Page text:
Mainstream antivirus software only has small window for detecting and blocking attacks, according to a controversial new study.
Host-based intrusion prevention firm Carbon Black found that if an antivirus package had failed to detect a piece of 'new' (recently discovered) malware within six days of its first being detected by another firm, the chances were it still wouldn't detect the sample even 30 days later. Carbon Black reached the finding after running an experiment assessing the effectiveness of 43 antivirus products in detecting 84 random malware samples using the VirusTotal website.
However David Harley, a senior research fellow at antivirus vendor Eset, said that the study has several methodological drawbacks that he believes make its conclusions potentially misleading.
For example, the packages available through VirusTotal are not the same as their desktop equivalents, he says. In addition, as Carbon Black itself notes, the study only looked at static signature detection, only one of several ways that modern security packages block malicious code. Another potential problem fingered by Harley was that the malware samples used by malc0de.com might be simply potentially unwanted applications that some anti-virus packages deliberately omit to detect. These and other reservations are noted in a detailed blog post by Harley here.
It’s probably safe to assume that there are threats that are never detected by any product.
The Carbon Black experiment showed that multiple antivirus products provided better security protection than just one, as expected, but it also showed that if signatures for a malware sample were not added within a few days after the sample first appeared, then they are likely to be permanently absent. "We found that the average new detections per day dropped to nearly zero after day six," Carbon Black researchers explain in a blog post. "What this means is that, on average, if AV doesn’t detect a piece of malware almost immediately, it likely never would." Carbon Black findings fly in the face of received wisdom that, given sufficient time, almost every piece of malware will be detected by all antivirus products. Harley said that, despite his reservations about Carbon Black's methodology, it may have a point.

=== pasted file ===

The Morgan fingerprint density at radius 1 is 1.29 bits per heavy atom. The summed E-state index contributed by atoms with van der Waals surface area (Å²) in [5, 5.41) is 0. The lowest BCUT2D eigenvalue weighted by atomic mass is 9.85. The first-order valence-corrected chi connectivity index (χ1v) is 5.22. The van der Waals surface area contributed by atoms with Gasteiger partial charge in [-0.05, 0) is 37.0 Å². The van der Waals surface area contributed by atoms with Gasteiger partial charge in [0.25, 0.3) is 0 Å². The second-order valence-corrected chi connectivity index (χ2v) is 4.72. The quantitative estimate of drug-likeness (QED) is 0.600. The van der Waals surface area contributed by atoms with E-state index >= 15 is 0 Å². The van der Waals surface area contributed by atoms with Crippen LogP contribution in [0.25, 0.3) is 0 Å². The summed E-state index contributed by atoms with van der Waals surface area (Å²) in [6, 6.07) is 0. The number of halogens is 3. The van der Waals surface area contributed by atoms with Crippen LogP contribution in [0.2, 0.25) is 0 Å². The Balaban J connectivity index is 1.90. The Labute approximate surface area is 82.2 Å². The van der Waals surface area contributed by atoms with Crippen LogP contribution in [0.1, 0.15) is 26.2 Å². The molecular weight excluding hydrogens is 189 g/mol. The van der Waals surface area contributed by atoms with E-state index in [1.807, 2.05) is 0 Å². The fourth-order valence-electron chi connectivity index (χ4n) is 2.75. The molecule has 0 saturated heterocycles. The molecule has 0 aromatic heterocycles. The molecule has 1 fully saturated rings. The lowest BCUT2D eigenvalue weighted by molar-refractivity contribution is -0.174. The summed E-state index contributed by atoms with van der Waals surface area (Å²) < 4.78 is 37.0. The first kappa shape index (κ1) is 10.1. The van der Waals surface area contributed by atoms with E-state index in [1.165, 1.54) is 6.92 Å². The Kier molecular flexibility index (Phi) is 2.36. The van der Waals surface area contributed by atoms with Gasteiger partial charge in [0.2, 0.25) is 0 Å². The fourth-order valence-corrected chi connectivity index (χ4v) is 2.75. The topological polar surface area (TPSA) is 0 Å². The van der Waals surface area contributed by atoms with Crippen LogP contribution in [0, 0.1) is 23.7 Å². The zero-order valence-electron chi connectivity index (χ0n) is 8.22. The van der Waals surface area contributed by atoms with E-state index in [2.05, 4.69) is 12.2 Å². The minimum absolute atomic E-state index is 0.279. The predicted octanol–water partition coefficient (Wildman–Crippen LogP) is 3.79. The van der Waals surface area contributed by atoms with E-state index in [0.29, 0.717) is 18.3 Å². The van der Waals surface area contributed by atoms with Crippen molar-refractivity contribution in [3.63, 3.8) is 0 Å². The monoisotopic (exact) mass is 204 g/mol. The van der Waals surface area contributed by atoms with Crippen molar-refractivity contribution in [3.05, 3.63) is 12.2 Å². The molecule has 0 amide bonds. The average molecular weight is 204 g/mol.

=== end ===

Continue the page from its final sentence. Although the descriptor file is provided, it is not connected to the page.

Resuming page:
"Stuxnet and its siblings have proved pretty conclusively that the entire security industry can completely miss a significant threat for extended periods," Harley concludes. "It’s probably safe to assume that there are threats that are never detected by any product."
However Harley added a caveat that in most cases "detection of significant, active threats" cascades through the industry so that protection against high-profile threats is offered by most vendors within days.
A month is a long time in malware detection
A second separate experiment by Carbon Black found some antivirus packages detected fewer malware samples on day 30 than on day one. Carbon Black suggests the reason for this may be that antivirus firms are removing detection for malware samples that are no longer in circulation.
Eset's Harley disputes these findings. "I doubt if any mainstream vendor pulls a detection within 30 days of an initial detection just to make room for another detection. If a vendor stops detecting something, it’s likely to be something else entirely: recognition of a false positive, reclassification (for instance as Possibly Unwanted), or even a process error," he writes.
Carbon Black concludes that its research suggests that antivirus firms are struggling to develop signatures for the hundreds of thousands of malware sample they receive every day. Even by using generic detection of malware strains the whole system is inundated, it suggests.
Again Harley demurs. "Modern products are indeed highly generic in their approach to detections (signatures, if you insist, though that term is misleading)... But we don’t just add a detection for each processed sample, we modify a detection as necessary," Harley explains. ®
Source : http://www.theregister.co.uk/2012/08/23/anti_virus_detection_study/666